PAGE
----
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Modern Maestro

By DOM GALEON

Portrait by NOEL PABALATE

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Decades after it was last presented on a Philippine stage (at the Cultural Center of the Philippines, in fact, in 1977), the classic opera Lucia di Lammermoor is making a comeback. With an international cast made up of singers from almost every part of the world, including four Filipinos, with an equally talented set of directors, Gaetano Donizetti’s 1835 opera will once again enchant Filipino audiences.

Anyone who has ever seen an opera would know that, apart from the singers on stage, a more crucial element of the show is the orchestra. At the helm of every orchestra is, of course, a conductor. A magician of sorts, conductors make music come alive with every swish of their batons. For this particular show, this honor was given to 36-year-old, Berlin-based Italian musician and conductor Alessandro Palumbo.

Maestro Alessandro started as a répétiteur, a pianist for opera, before becoming a conductor. He studied music, specializing in piano and composition, at the Conservatorio di Milano in his hometown in Italy. He then studied in Valencia, Spain, after having received a scholarship there, which came with the unique opportunity and privilege being under the wing of the great musicologist and conductor Alberto Zedda. His education in music, however, truly started when he was younger, listening to songs by his favorite band Queen, particularly “Love of My Life” and “Somebody to Love.”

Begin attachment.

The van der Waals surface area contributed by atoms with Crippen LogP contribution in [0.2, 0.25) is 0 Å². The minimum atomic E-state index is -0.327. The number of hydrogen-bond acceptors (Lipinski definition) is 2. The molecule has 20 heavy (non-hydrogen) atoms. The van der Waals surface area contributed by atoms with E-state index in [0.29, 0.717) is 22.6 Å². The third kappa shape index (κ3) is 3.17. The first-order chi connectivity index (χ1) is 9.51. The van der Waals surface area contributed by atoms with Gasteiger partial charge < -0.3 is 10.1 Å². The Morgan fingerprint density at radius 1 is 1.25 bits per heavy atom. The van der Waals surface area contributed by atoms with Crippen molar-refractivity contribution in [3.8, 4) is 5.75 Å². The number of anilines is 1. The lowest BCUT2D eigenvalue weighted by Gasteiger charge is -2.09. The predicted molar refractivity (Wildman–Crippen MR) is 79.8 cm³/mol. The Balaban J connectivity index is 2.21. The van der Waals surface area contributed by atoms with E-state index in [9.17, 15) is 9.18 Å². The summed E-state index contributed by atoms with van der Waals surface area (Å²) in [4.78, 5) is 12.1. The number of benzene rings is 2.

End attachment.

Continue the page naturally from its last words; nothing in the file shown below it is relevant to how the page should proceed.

To better understand just how important a conductor’s role is, Manila Bulletin Lifestyle had a chat with Maestro Alessandro outside the Little Theater of the CCP on the first day of rehearsals for Lucia.

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What did you feel when you first conducted an opera?

Panic. (laughs) Because I had the great chance to conduct Don Quicchotte by Jules Massenet—that was my first opera. It’s the last opera of Massenet, very complicated. Of course it was shocking because I had 100 musicians in front of me and I had to gain their respect, be in control of everything. It was shocking but it was such a pleasure.

When you start to move your hands and the music comes out, it’s such a joy and a pleasure. There is no school in conducting. You learn that one, two, three, four—that’s the basic. But then how you go from one to two and from three and to four, it depends on your physicality, how you are made, and your sensibility also, no? It’s amazing to hear how an orchestra’s sound changes depending on who is conducting.

 

How would you describe yourself as a conductor?

I describe myself as passionate—maybe because I’m Italian. (laughs)

I don’t know if there is an expression in English but I like to conduct with my body. I don’t get lost in the air. I really like the physicality of conducting, the movement, the ‘power’ of the body. I transmit this power to the orchestra and to the music that they produce.

 

From being a pianist to being a conductor, what’s the difference?

It’s less scary because you don’t see the audience, no? (laughs)

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Don’t you miss being a performer?

But I am a performer. It’s just different. As a pianist, you are alone on the stage. As a conductor, I still perform and I like the joy of sharing music with other people. It’s for me conducting and making music with orchestra is no different from chamber music. It’s totally chamber music because you have to communicate with them and make music with them. It’s not just me. I move and I give commands, of course. As a performer, I like to see how an orchestra responds to my gesture.

 

Do you have a pet peeve when it comes to conducting an orchestra?